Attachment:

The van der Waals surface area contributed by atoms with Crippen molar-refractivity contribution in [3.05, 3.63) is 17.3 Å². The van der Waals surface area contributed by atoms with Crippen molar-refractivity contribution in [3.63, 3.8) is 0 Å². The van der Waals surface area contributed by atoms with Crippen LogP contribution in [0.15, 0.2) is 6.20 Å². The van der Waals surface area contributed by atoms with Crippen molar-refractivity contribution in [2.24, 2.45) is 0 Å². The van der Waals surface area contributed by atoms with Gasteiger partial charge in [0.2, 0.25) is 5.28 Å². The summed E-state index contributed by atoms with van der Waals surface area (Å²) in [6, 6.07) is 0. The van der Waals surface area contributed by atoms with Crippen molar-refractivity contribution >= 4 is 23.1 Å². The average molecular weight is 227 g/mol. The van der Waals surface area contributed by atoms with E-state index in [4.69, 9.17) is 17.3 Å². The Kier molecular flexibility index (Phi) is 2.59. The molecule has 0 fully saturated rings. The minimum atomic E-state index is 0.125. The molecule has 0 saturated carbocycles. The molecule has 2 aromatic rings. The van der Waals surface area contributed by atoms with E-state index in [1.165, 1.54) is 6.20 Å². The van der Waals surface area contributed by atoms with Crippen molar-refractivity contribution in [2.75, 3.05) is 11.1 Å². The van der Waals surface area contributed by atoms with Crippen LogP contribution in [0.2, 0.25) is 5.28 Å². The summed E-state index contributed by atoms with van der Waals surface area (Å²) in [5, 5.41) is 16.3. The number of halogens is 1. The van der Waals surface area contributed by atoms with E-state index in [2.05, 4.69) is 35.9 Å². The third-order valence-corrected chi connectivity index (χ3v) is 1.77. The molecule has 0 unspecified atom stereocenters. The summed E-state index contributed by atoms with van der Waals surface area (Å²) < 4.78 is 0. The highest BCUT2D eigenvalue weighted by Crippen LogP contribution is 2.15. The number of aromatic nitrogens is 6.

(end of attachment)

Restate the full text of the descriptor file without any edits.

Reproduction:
The van der Waals surface area contributed by atoms with Crippen molar-refractivity contribution in [3.05, 3.63) is 17.3 Å². The van der Waals surface area contributed by atoms with Crippen molar-refractivity contribution in [3.63, 3.8) is 0 Å². The van der Waals surface area contributed by atoms with Crippen LogP contribution in [0.15, 0.2) is 6.20 Å². The van der Waals surface area contributed by atoms with Crippen molar-refractivity contribution in [2.24, 2.45) is 0 Å². The van der Waals surface area contributed by atoms with Gasteiger partial charge in [0.2, 0.25) is 5.28 Å². The summed E-state index contributed by atoms with van der Waals surface area (Å²) in [6, 6.07) is 0. The van der Waals surface area contributed by atoms with Crippen molar-refractivity contribution >= 4 is 23.1 Å². The average molecular weight is 227 g/mol. The van der Waals surface area contributed by atoms with E-state index in [4.69, 9.17) is 17.3 Å². The Kier molecular flexibility index (Phi) is 2.59. The molecule has 0 fully saturated rings. The minimum atomic E-state index is 0.125. The molecule has 0 saturated carbocycles. The molecule has 2 aromatic rings. The van der Waals surface area contributed by atoms with E-state index in [1.165, 1.54) is 6.20 Å². The van der Waals surface area contributed by atoms with Crippen molar-refractivity contribution in [2.75, 3.05) is 11.1 Å². The van der Waals surface area contributed by atoms with Crippen LogP contribution in [0.2, 0.25) is 5.28 Å². The summed E-state index contributed by atoms with van der Waals surface area (Å²) in [5, 5.41) is 16.3. The number of halogens is 1. The van der Waals surface area contributed by atoms with E-state index in [2.05, 4.69) is 35.9 Å². The third-order valence-corrected chi connectivity index (χ3v) is 1.77. The molecule has 0 unspecified atom stereocenters. The summed E-state index contributed by atoms with van der Waals surface area (Å²) < 4.78 is 0. The highest BCUT2D eigenvalue weighted by Crippen LogP contribution is 2.15. The number of aromatic nitrogens is 6.